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Leads & Legends

Brian Stokes Mitchell Thanks Cherry Hill High School’s Ragtime Cast and Crew

Broadway Black

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Early January 2017, New Jersey’s Cherry Hill High School came under fire for their decision to censor their production of Ragtime. In response to parents and civil rights groups raising concerns, the school decided to censor the musical’s original lyrics. The main target of censorship, the show’s use of the word “nigger,” or as the non-Black community appropriately labels it, the “n-word.”

This, amongst other ethnic slurs, sits at the very soul of Ragtime. The musical, based on E.L. Doctorow’s novel, begins by depicting a world defined by segregation between white, Eastern European immigrant, and Black communities. Repercussions of that deliberate racial divide, namely a white man calling a Black man a “nigger,” then disrupt this world, further spiralling things out of control.

This show’s conflict is rooted in the repugnance of this word and Cherry Hill High School wanted to censor it. Censoring Ragtime of its racism and racial commentary is like making The Book of Mormon church-friendly. Many agreed, including 1,200 students, community members, artists, and original Broadway cast member Brian Stokes Mitchell.

Brian Stokes Mitchell and Audra McDonald in Ragtime.

Image: Catherine Ashmore

“Our country has an ugly history with race,” Mitchell said of the controversy. “To take the ugly language out of Ragtime is to sanitize it and that does it a great disservice.”

Despite threats to cancel the musical if they could not censor it, the New Jersey high school agreed to continue the production with the original book and lyrics, by Terrence McNally, Lynn Ahrens, and Stephen Flaherty.

Mitchell visited the school on March 3rd to mentor the students, prior to their March 10th opening, in conjunction with the Camden County East NAACP. They discussed topics ranging from the power of language to the show’s racial themes. Mitchell, while agreeing to participate in a talkback with the cast after a show, also performed “Make Them Hear You,” his big number from the musical.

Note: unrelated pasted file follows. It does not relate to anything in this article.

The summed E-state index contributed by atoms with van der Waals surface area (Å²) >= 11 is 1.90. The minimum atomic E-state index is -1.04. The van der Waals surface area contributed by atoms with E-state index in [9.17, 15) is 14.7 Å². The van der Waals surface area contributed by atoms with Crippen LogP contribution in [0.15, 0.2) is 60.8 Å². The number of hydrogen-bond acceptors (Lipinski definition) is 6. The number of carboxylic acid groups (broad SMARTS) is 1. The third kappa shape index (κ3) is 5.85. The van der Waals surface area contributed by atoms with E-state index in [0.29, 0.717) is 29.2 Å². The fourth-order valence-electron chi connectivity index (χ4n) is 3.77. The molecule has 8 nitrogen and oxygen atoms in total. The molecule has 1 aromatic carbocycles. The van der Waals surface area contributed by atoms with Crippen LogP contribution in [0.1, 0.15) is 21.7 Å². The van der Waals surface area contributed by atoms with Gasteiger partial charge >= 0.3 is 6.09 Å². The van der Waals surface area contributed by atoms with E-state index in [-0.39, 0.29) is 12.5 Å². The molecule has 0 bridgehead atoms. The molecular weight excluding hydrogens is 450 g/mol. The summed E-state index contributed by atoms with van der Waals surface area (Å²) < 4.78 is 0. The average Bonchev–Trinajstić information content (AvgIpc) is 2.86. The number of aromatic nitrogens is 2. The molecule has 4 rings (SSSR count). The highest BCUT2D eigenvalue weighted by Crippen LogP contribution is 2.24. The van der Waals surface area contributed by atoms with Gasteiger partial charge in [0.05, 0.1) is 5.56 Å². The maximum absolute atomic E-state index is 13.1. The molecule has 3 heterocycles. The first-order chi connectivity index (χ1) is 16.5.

To top it all off, he thanked the school with a video on Facebook.

We have to give our own thanks to Broadway’s finest. Brian Stokes Mitchell constantly uses his platform to educate and uplift young artists. His integrity and kindness precede him and his selflessness is consistent. This saga ends with a Tony winner’s gratitude and Cherry Hill taking a bow.

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In Memoriam

“I’m proud as can be of my Black ancestry.” Carol Channing Passes Away at 97

Drew Shade

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Legendary Broadway star Carol Channing has passed away at the age of 97. Mostly known for originating the role of Dolly Levi in Hello, Dolly!, her raspy voice was distinct and unmistakable.

Channing was born in Seattle and found her love of theatre at a young age due to passing out copies of The Christian Science Monitor in front of performance spaces. When it came time for her to go off to college, her mother revealed to her a family secret. She was partially Black. Her paternal grandmother was listed as ‘colored’ on her birth certificate making her father, George Channing, a Black German American. Her mother told her because she would be on her own now and didn’t want her to be surprised if “she had a Black baby.”

I know it’s true the moment I sing and dance. I’m proud as can be of [my black ancestry]. It’s one of the great strains in show business. I’m so grateful. My father was a very dignified man and as white as I am. My [paternal] grandparents were Nordic German, so apparently I [too] took after them [in appearance]

Channing went on to major in drama at Bennington College in Vermont but left school her junior year because of a mention in the New Yorker magazine. However, it was four years until she found another acting gig. She made her stage debut in “Never Take No for an Answer” and was an understudy in “Let’s Face It” but it was her role in the Broadway musical “Gentleman Prefer Blondes” in 1949 that made her a star.